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Emeka Ene: The Marvellous Dorian Uncovered

David Harfield speaks to the man himself

Published on July 1st 2011.

Emeka Ene: The Marvellous Dorian Uncovered

AS one half of London-based comedy duo, The Marvelous Dorians, comedian, writer and poet, Emeka Ene, has achieved more accolades in the last two years than many of his peers can hope to garner in a decade. After writing and producing two hilarious shows, ‘Peggy Weight Champion of the World’ and ‘Bare Dollar’, performing them at the Edinburgh Fringe Festival to a rapturous reception, being dubbed by British Vogue as ‘people set to define the generation,’ and winning a Time Out Critics Choice award, one may think that Emeka, and his partner in comedy Luke Courtenay-Smith, would be set in their path to become the next Mighty Boosh or Russell Brand. So why then, given all of this fledgling success, have they decided to quit comedy and go into the restaurant business?  London Confidential caught up with the ambitious jokesters to see what all of this wonderful weirdness is really about.

“The thing is, human beings have to perform three basic functions on a daily basis in order to stay alive: eat, sleep and defecate. Now, we don’t sleep or defecate in front of each other, at least not usually, but we are happy to eat in front of each other, which when you think about it is really weird.”

Clad in black leather from head to toe, and with an afro hairstyle so large that seems to have its own gravitational pull, Emeka Ene fits in as much as he stands out on the uber-cool Shoreditch scene of which he frequents on a daily basis; his style of kooky rock star, (or, as Luke puts it, “a pineapple-headed Lenny Henry”), ensures him second glances wherever he goes. On stage he can command a room with his furtive chuckles and eloquent diction, mixed with cockney swagger; off stage his persona remains very much the same, engaging you as if you are the only person in the room, discussing the most important thing in the world…even if the topic of conversation is actually his own bowel movements.

Small talk aside, we have to get to the bottom of all these restaurant shenanigans – what’s the big idea?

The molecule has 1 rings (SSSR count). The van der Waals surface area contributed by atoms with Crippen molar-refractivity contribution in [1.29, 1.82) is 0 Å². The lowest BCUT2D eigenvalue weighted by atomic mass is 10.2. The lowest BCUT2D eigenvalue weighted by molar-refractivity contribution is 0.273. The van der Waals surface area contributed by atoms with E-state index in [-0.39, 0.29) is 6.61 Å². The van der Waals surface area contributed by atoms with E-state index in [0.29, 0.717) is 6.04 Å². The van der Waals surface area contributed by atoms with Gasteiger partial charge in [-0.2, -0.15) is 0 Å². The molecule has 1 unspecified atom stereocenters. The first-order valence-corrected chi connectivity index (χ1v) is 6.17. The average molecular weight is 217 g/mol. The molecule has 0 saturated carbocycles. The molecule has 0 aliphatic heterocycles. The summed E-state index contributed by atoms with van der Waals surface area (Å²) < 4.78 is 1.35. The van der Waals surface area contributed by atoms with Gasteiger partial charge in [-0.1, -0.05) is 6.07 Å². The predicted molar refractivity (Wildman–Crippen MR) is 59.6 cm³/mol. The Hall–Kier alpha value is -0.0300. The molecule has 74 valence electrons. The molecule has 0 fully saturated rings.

We feel that we have achieved what we wanted to achieve with comedy and it’s been a fantastic ride; however, once you pigeon-hole yourself as just one thing, say ‘a comedian’, all of a sudden there are innate limitations set upon you. We could keep going on the circuit for another ten years and maybe get our own BBC3 series at the end of it, but even that’s not guaranteed.  The comedy restaurant concept is simply a way of broadening our horizons. 

So, without giving too much of your show away, how do you feel that comedy and eating complement each other? 

The thing is, human beings have to perform three basic functions on a daily basis in order to stay alive: eat, sleep and defecate. Now, we don’t sleep or defecate in front of each other, at least not usually, but we are happy to eat in front of each other, which when you think about it is really weird. More than just a comedy performance, A Dorians Dinner is a sociological study of people in an unnatural environment and how they react to certain situations. The amount of comedic material that lies in the food service industry, just waiting to be tapped into, is huge and I can’t work out why it hasn’t really been done properly since ‘Fawlty Towers’. This is why we have decided to put on A Dorians Dinner in a pop-up venue in Angel, where guests will enjoy a fine dining experience, combined with comedic performances throughout. 


The Marvellous Dorians, Luke Courtenay-Smith and Emeka EneThe Marvellous Dorians, Luke Courtenay-Smith and Emeka Ene

The idea of staging a restaurant in a pop-up venue is bang on trend, what with the current popularity of ‘secret supper clubs’ that are taking place all over the city, not to mention the incredibly successful Come Dine With Me, Channel 4’s dinner party programme. Combining this with guerilla comedy is an innovative move that few would dare to attempt; yet with The Marvelous Dorians, it all seems so natural. As a veteran of the service industry, Emeka has clearly been taking detailed notes on all of the characters that one finds in a restaurant; from the clumsy waiter to the angry chef, they’re all here to help or hinder the customers’ meals and there are bound to be more than a few surprises throughout the evening. So, is this just a one-off, or are there more Dorians Dinners planned?

We would love to repeat the Dinner on a regular basis; if we survive the first two nights, we could approach venues with a view to taking up a residency, perhaps making it a monthly event.


With the blessed combination of burning ambition and natural talent, it’s doubtful that Emeka will ever be short of venues willing to stage The Marvelous Dorians’ productions, no matter how weird or wacky they may be. Let’s just hope that he spares us ‘A Dorians Defecation’…


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Photographs by Sabrina Dallot-Seguro

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